• UltraWide - Wednesday, May 20, 2009 - link

    It answered all my lingering questions.

    Now, I am just waiting for this to be in stock anywhere. I have purchased all the other required parts...

    Zotac, hurry up!!!!
    Reply
  • Basilisk - Wednesday, May 20, 2009 - link

    ... but not directly plugged into the board, that's pretty odd. It's counter-intuitive to me -- shouldn't your KVM be identical to a comparably long USB extension cable? I'm puzzled you didn't write more on the point. I'm curious what other hook-up variations might enable wake-up: extension cables, wall-powered USB hubs, different mice/keyboards. Or... is your KVM, itself, re-shaping the USB signal in some way in some way beyond adding resistance to the wires?! Reply
  • 457R4LDR34DKN07 - Wednesday, May 20, 2009 - link

    I am really kind of interested in seeing the point of view ion board. Then at least you have the option of upgrading the the not so sucky but still integrated video. Reply
  • sprockkets - Tuesday, May 19, 2009 - link

    Zotac's earlier nVidia 7100 boards could not do S3 standby properly; it required a new board revision to fix it.

    Perhaps this board isn't making enough 5VSB for the peripherals.

    Hey Anand, care to stick a Super Talent ssd in the mini pci-e slot to test it?

    http://www.newegg.com/Product/Product.aspx?Item=N8...">http://www.newegg.com/Product/Product.aspx?Item=N8...

    Reply
  • AmdInside - Wednesday, May 20, 2009 - link

    For what it's worth, I have an HP Slimline PC with nForce 430/Geforce 6150 and also a custom built PC with Asus Geforce 8200 motherboard and both have no problems waking up from USB whether it is wireless keyboard or MCE remote control. I use them both as HTPCs so they go to sleep quite often and are woken up by USB often. Reply
  • lemonadesoda - Tuesday, May 19, 2009 - link

    Did you remember to select, in control panel, mouse, properties, hardware, properties, power management, "allow this device to bring computer out of standby"?

    It is silly this is not set to "true" by default.

    The KVM driver probably HAS this set to true by default.
    Reply
  • Anand Lal Shimpi - Tuesday, May 19, 2009 - link

    The Logitech G5 actually sets this option to true by default in Windows Vista, and yes it was enabled. I'm still waiting to hear back from Zotac on it.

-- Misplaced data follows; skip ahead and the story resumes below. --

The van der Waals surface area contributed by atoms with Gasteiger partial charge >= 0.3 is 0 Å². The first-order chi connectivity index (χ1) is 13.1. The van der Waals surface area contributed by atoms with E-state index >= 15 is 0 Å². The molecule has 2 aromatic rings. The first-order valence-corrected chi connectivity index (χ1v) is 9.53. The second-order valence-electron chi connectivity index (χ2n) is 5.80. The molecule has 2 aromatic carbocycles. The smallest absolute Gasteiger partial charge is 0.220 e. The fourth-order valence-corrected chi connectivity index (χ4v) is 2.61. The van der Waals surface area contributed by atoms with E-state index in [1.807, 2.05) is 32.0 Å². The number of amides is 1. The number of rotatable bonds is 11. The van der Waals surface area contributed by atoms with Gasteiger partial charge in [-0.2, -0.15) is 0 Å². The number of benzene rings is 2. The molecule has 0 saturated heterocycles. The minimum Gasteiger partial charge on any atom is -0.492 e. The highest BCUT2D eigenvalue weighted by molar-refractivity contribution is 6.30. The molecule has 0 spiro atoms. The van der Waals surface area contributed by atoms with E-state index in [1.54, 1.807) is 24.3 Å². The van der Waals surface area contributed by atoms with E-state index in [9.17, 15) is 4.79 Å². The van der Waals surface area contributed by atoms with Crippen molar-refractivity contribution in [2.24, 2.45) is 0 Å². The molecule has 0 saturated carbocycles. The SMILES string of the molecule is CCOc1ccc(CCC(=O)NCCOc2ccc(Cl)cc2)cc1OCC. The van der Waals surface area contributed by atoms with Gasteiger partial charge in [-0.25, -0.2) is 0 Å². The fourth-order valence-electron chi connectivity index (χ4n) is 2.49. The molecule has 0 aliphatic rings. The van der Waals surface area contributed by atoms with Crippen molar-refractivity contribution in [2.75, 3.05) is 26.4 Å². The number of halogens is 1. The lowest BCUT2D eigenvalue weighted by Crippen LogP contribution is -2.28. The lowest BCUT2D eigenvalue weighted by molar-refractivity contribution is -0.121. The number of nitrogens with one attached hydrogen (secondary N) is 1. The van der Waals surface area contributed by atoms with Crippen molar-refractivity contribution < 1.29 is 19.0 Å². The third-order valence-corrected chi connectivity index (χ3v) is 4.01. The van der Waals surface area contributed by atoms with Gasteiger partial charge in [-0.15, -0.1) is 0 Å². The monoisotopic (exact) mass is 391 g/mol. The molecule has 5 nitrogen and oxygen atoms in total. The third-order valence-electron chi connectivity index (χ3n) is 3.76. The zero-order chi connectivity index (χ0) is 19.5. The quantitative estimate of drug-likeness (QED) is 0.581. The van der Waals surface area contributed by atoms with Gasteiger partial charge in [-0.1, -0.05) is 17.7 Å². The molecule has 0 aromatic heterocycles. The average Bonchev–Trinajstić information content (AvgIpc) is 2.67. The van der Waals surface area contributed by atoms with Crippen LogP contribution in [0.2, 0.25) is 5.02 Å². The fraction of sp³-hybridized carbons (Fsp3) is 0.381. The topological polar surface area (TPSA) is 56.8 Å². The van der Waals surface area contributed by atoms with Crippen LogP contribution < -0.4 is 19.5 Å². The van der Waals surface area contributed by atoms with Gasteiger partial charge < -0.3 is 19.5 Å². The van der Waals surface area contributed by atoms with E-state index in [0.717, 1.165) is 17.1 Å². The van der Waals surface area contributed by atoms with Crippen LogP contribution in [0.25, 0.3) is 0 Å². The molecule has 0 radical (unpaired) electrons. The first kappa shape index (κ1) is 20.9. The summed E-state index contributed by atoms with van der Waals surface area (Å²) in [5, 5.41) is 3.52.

Take care,
    Anand
    Reply
  • Badkarma - Wednesday, May 20, 2009 - link

    Thanks for writing something on the Wake on USB issue, it's really too bad Zotac leaves this feature out on HTPC-centric mobos. Reply
  • icrf - Tuesday, May 19, 2009 - link

    I'm more curious about HD flash video, like Dr. Horrible on Hulu, or NCIS on CBS, or Heroes on NBC, than I am about SD flash scaled to HD resolutions. I haven't had major issues with SD hulu on my Atom netbook, but the HD content would be nice, especially considering how awesome this would be as an HTPC.

    But, that aside, wake-on-usb for a remote is the primary concern. Keep hounding them for us. :)
    Reply
  • icrf - Tuesday, May 19, 2009 - link

    Also, on scaling flash video to full screen, I think there are underlying problems. My C2D E6600 can't smoothly scale flash video on my WQXGA moniter. I checked task manager, and the CPU isn't maxed out, but the video is pretty jumpy. My 1024x600 Atom netbook does just fine. Different browsers don't make any difference on either box. Reply
  • ltcommanderdata - Tuesday, May 19, 2009 - link

    I wonder if you could do a review of the GN40 chipset and compare it to the 945G and Ion. The GN40 and the GMA 4000 may not be as fast as the nVidia 9300, but it seems that the primary limitation in gaming is Atom itself anyways even with Ion. The GN40 is supposed to offer accelerated 720p playback so it may well be good enough on the multimedia side.

    It also wouldn't surprise me if the GN40/GMA4000 is what is integrated into Pineview.
    Reply
  • icrf - Tuesday, May 19, 2009 - link

    I thought the HD-decoding GPU wasn't actually an Intel part? If that's the case, it's doubtful the current GPU is what makes it on-die. Reply
  • MadMan007 - Tuesday, May 19, 2009 - link

    Is it possible wake on USB is a chipset problem? Do other manufacturer's GF9300/9400 motherboards have no issue waking from USB?

    Anyway Atom is still a little too underwhelming to me for what I'd look to use it for. I'd rather go with the Zotac 9300ITX LGA775 and a cheap C2D-based Celeron. Poor flash video playback just kills it, maybe Adobe will make those things GPU-accelerated in the future. If that or other tasks that require some modicum of CPU grunt weren't expected I'd get a 945-based Atom board.
    Reply
  • plschwartz - Friday, September 04, 2009 - link

    I think I read that the 9300 775 board in newer revisions now wake on USB But the earlier versions are still sold in US.
    I am going to Hong Kong next month and will get board there.
    How on this board can one find out the revision number?
    Thanks
    Reply